During your Chapter 7 bankruptcy, you may hear the trustee or your own attorney say, "Secured property must be paid for or returned." If you have a debt that is secured by a lien on property, you must make arrangements to pay the creditor or surrender the property. That is the general rule, but its not always the case.
A lien is an interest given to a creditor that secures future payment of a debt. If you fail to make your payments as agreed, the collateral pledged as security for the loan can be repossessed (or foreclosed in the case of a home loan). A lien will generally survive a Chapter 7 bankruptcy case, hence the "pay or return" statement. For instance, you cannot discharge a loan secured by a car and keep the car. You have three options concerning secured debts on Chapter 7 bankruptcy:
Reaffirmation – if you want to keep the secured property and continue paying the loan, you can reaffirm the debt and continue the relationship with the creditor. The debt and lien survive the bankruptcy by mutual agreement between the debtor and creditor.
Redemption – secured property can be redeemed for its fair market value during Chapter 7 bankruptcy. Redemption does not apply to home mortgages.
Surrender – If you cannot afford to keep and continue paying on a secured item, you can surrender the property back to the creditor and "walk away" owing nothing.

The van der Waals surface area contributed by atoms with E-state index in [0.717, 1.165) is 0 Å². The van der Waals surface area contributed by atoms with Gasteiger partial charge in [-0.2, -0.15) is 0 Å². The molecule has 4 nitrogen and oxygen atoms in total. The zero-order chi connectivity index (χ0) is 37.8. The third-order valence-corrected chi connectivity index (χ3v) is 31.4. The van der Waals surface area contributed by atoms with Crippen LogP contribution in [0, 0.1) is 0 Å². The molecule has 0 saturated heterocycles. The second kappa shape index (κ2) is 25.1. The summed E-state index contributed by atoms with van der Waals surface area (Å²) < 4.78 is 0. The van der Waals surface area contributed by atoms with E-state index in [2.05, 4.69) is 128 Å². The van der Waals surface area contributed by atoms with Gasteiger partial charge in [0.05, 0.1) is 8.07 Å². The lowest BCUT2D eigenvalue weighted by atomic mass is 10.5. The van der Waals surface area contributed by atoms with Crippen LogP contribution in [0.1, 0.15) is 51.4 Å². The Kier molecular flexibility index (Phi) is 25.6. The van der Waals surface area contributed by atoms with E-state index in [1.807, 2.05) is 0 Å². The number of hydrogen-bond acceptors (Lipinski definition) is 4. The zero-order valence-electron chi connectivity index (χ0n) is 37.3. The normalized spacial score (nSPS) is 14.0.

A fourth option, called "ride through," may be available under certain circumstances. "Ride through" occurs when the debtor discharges the debt, but the creditor is unable to enforce its lien because of a lack of breach of contract or some other state law impediment. Finally, if you have pledged household property that you own to secure payment of a personal loan, you may be able to strip off the lien and keep your property.
Your bankruptcy attorney will evaluate your secured property and recommend a course of action. While each case is different, the Chapter 7 debtor generally keeps all of his or her property. The bankruptcy laws are flexible to discharge burdensome debt and allow you to keep your home and family vehicles. Speak with an experienced attorney concerning the specifics of your case.